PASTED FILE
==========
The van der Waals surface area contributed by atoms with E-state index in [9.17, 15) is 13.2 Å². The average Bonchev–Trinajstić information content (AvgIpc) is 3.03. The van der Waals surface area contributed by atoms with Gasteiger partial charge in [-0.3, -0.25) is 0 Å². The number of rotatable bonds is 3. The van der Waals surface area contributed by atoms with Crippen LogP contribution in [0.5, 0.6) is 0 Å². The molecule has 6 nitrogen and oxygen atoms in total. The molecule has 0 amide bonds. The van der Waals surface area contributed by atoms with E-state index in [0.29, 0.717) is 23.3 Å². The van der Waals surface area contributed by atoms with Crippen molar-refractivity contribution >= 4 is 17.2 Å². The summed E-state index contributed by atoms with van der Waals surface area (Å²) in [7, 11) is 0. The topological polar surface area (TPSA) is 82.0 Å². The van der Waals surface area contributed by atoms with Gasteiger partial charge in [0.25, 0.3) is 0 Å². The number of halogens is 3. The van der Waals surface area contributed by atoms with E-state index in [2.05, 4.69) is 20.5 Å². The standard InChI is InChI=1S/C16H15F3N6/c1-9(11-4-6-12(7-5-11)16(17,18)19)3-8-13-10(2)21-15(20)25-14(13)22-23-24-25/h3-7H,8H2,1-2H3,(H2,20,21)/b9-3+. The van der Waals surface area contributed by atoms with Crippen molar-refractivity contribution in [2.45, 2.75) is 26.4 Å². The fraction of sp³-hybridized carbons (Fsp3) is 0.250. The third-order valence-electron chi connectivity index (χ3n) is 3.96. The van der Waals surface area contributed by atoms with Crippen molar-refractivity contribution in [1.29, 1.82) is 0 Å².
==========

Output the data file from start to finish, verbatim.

The van der Waals surface area contributed by atoms with E-state index in [9.17, 15) is 13.2 Å². The average Bonchev–Trinajstić information content (AvgIpc) is 3.03. The van der Waals surface area contributed by atoms with Gasteiger partial charge in [-0.3, -0.25) is 0 Å². The number of rotatable bonds is 3. The van der Waals surface area contributed by atoms with Crippen LogP contribution in [0.5, 0.6) is 0 Å². The molecule has 6 nitrogen and oxygen atoms in total. The molecule has 0 amide bonds. The van der Waals surface area contributed by atoms with E-state index in [0.29, 0.717) is 23.3 Å². The van der Waals surface area contributed by atoms with Crippen molar-refractivity contribution >= 4 is 17.2 Å². The summed E-state index contributed by atoms with van der Waals surface area (Å²) in [7, 11) is 0. The topological polar surface area (TPSA) is 82.0 Å². The van der Waals surface area contributed by atoms with Gasteiger partial charge in [0.25, 0.3) is 0 Å². The number of halogens is 3. The van der Waals surface area contributed by atoms with E-state index in [2.05, 4.69) is 20.5 Å². The standard InChI is InChI=1S/C16H15F3N6/c1-9(11-4-6-12(7-5-11)16(17,18)19)3-8-13-10(2)21-15(20)25-14(13)22-23-24-25/h3-7H,8H2,1-2H3,(H2,20,21)/b9-3+. The van der Waals surface area contributed by atoms with Crippen molar-refractivity contribution in [2.45, 2.75) is 26.4 Å². The fraction of sp³-hybridized carbons (Fsp3) is 0.250. The third-order valence-electron chi connectivity index (χ3n) is 3.96. The van der Waals surface area contributed by atoms with Crippen molar-refractivity contribution in [1.29, 1.82) is 0 Å².